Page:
Amakusa Pottery and Porcelain
In the old fief of Amakusa on the island of Kyushu, the village headmen encouraged the people throughout the fief to try and support themselves by making pottery and from the early 17th century and on into the 18th century, both pottery and porcelain were being produced in the province.
It was here that some fine porcelain stone was to be found and even before the 1670s Uchida Sarayama porcelain was being produced and was later followed by porcelain from such principal kilns as the one making Takahama yaki. Toward the end of the 18th century we see the establishment of such wares as the Mizunodaira style of pottery based in the village of Mizunodaira, which is now the city of Hondo The making of such wares has continued over the years and they now occupy a place in today's market as everyday pieces of pottery with a contemporary feel.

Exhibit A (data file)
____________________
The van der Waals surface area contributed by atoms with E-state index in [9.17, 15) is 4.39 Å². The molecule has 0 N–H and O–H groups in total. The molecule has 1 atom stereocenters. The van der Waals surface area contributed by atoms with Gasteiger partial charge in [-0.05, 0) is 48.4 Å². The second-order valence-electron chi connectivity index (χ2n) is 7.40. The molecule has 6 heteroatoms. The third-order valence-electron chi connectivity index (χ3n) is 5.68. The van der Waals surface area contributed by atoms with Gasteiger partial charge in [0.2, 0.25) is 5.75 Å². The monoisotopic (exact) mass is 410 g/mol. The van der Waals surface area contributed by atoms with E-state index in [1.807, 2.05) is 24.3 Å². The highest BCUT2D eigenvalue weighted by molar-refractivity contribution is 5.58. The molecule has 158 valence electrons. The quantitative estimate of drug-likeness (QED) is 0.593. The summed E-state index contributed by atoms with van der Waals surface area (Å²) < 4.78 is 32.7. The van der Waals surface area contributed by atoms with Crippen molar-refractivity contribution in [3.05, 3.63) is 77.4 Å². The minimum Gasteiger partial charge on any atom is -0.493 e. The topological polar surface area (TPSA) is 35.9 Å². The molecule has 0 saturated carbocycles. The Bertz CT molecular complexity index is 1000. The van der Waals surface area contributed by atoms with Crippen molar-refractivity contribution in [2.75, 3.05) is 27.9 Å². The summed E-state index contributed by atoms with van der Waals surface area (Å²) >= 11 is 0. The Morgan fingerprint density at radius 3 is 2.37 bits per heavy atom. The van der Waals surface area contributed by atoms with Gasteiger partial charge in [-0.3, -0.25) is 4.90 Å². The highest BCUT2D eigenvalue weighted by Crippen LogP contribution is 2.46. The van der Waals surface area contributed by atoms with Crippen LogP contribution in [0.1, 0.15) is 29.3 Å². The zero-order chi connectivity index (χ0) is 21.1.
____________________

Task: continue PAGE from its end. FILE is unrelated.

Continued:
From a technical point of view the local clay shrinks very little during firing, has a good plasticity and contains just the right amount of alkali, making it ideal for both the making of porcelain and the production of glazes. The porcelain produced is either a pure white with a transparent quality, or possesses a warmth derived from the use of isu wood ash (Distylium racemosum). A particular feature of the pottery is the vast range of highly individualistic pieces being produced using a black glaze, while other pieces are a deep red, resulting from an overlaying of glazes.
Amakusa Tojiki is fashioned into a vast range of tableware and other household items serving contemporary needs.
Amakusa pottery stones are ideal raw material for porcelains as they have less shrinkage while baking, more plasticity and moderate alkaline. The stones are used to make clear white porcelains or glazed with distylium ash for warmer touch. Unique products such as Aka-namako (red sea slug) made by double glazing or products using black glazings are the characteristics of Amakusa wares.
How to make
Amakusa pottery stone and other local clays are shaped, glazed and then fired by 1,250℃ in case of ceramics and 1,300℃ in case of porcelains.